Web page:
Author: Michal Raz-Russo, Jean-Christophe Cloutier, John F. Callahan, Gordon Parks
Publisher: Steidl/The Gordon Parks Foundation/The Art Institute of Chicago
Year: 2016 - Pages: 128
Parks and Ellison collaborated on two historic photo-essays, now published in full for the first time. It is relatively unknown that the photographer Gordon Parks was close friends with Ralph Ellison, author of the acclaimed 1952 novel Invisible Man. Even less known is the fact that their common vision of racial injustices, coupled with a shared belief in the communicative power of photography, inspired collaboration on two important projects, in 1948 and 1952. Capitalizing on the growing popularity of the picture press, Parks and Ellison first joined forces on an essay titled "Harlem Is Nowhere" for ‘48: The Magazine of the Year.
Conceived while Ellison was already three years into writing Invisible Man, this illustrated essay was centered on the Lafargue Clinic, the first non-segregated psychiatric clinic in New York City, as a case study for the social and economic conditions in Harlem. He chose Parks to create the accompanying photographs, and during the winter of 1948, the two roamed the streets of Harlem, with Parks photographing under the guidance of Ellison’s writing. In 1952 the two collaborated again on "A Man Becomes Invisible" for the August 25 issue of Life, which promoted Ellison’s newly released novel. This is the first publication on Parks’ and Ellison’s two collaborations, one of which was lost, while the other was published only in reduced form.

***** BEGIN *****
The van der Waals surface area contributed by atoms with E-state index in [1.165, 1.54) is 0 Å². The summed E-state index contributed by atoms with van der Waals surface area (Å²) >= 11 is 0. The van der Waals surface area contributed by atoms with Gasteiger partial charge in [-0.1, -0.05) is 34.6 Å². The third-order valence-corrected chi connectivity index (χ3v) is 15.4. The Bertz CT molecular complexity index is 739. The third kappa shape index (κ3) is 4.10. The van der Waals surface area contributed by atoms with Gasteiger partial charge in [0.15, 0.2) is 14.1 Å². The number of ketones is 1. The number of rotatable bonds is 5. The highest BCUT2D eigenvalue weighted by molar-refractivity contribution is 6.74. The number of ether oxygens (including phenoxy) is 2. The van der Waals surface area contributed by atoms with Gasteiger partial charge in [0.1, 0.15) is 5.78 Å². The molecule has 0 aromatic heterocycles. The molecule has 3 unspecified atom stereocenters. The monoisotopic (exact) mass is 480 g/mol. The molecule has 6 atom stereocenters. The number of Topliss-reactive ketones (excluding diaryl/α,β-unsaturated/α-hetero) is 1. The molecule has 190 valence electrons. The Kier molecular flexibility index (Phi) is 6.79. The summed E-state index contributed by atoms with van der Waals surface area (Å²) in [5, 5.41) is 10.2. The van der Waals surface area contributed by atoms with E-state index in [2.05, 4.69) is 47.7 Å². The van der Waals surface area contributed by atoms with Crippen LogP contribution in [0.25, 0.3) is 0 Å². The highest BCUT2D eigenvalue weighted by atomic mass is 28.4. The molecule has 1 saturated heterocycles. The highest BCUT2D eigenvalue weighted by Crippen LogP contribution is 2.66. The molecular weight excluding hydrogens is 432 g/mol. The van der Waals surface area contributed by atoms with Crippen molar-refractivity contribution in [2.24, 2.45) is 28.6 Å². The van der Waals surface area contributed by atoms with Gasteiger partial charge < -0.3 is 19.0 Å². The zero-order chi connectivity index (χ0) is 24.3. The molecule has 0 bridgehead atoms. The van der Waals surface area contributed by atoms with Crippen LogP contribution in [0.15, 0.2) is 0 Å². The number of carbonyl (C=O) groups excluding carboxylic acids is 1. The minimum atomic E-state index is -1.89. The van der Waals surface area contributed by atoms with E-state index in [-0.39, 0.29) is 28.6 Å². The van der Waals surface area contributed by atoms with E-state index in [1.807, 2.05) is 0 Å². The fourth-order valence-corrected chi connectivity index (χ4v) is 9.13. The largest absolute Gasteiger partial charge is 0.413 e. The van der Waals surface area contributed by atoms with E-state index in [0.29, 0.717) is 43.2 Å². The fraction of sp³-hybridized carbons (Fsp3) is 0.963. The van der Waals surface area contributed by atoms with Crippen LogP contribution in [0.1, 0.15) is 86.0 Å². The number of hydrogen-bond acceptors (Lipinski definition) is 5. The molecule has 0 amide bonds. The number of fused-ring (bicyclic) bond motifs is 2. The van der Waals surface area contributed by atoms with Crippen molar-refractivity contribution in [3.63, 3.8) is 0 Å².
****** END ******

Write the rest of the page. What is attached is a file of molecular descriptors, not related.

The first African American photographer to be hired full time by Life magazine, Gordon Parks was often sent on assignments involving social issues that his white colleagues were not asked to cover. In 1950 he returned on one such assignment to his hometown of Fort Scott in southeastern Kansas: he was to provide photographs for a piece on segregated schools and their impact on black children in the years prior to Brown v. Board of Education. Parks intended to revisit early memories of his birthplace, many involving serious racial discrimination, and to discover what had become of the 11 members of his junior high school graduation class since his departure 20 years earlier. But when he arrived only one member of the class remained in Fort Scott, the rest having followed the well-worn paths of the Great Migration in search of better lives in urban centers such as St. Louis, Kansas City, Columbus and Chicago. Heading out to those cities Parks found his friends and their families and photographed them on their porches, in their parlors and dining rooms, on their way to church and working at their jobs, and interviewed them about their decision to leave the segregated system of their youth and head north. His resulting photo essay was slated to appear in Life in the spring of 1951, but was ultimately never published. This book showcases the 80-photo series in a single volume for the first time, offering a sensitive and visually arresting view of our country's racialized history.